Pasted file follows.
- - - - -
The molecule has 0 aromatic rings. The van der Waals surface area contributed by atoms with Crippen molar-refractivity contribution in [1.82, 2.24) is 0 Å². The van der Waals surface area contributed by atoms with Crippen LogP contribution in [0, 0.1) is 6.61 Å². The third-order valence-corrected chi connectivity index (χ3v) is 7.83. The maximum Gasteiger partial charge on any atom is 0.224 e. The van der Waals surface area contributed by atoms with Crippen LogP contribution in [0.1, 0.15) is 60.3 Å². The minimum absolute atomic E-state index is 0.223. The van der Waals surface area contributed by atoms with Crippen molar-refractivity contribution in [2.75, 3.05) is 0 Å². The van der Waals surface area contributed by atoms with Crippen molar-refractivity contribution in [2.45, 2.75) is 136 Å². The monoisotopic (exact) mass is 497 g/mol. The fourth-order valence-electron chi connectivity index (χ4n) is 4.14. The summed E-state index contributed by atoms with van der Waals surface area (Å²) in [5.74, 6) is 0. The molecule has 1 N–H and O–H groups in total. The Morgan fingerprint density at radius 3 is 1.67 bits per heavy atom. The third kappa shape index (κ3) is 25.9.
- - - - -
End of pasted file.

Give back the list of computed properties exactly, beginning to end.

The molecule has 0 aromatic rings. The van der Waals surface area contributed by atoms with Crippen molar-refractivity contribution in [1.82, 2.24) is 0 Å². The van der Waals surface area contributed by atoms with Crippen LogP contribution in [0, 0.1) is 6.61 Å². The third-order valence-corrected chi connectivity index (χ3v) is 7.83. The maximum Gasteiger partial charge on any atom is 0.224 e. The van der Waals surface area contributed by atoms with Crippen LogP contribution in [0.1, 0.15) is 60.3 Å². The minimum absolute atomic E-state index is 0.223. The van der Waals surface area contributed by atoms with Crippen molar-refractivity contribution in [2.75, 3.05) is 0 Å². The van der Waals surface area contributed by atoms with Crippen molar-refractivity contribution in [2.45, 2.75) is 136 Å². The monoisotopic (exact) mass is 497 g/mol. The fourth-order valence-electron chi connectivity index (χ4n) is 4.14. The summed E-state index contributed by atoms with van der Waals surface area (Å²) in [5.74, 6) is 0. The molecule has 1 N–H and O–H groups in total. The Morgan fingerprint density at radius 3 is 1.67 bits per heavy atom. The third kappa shape index (κ3) is 25.9.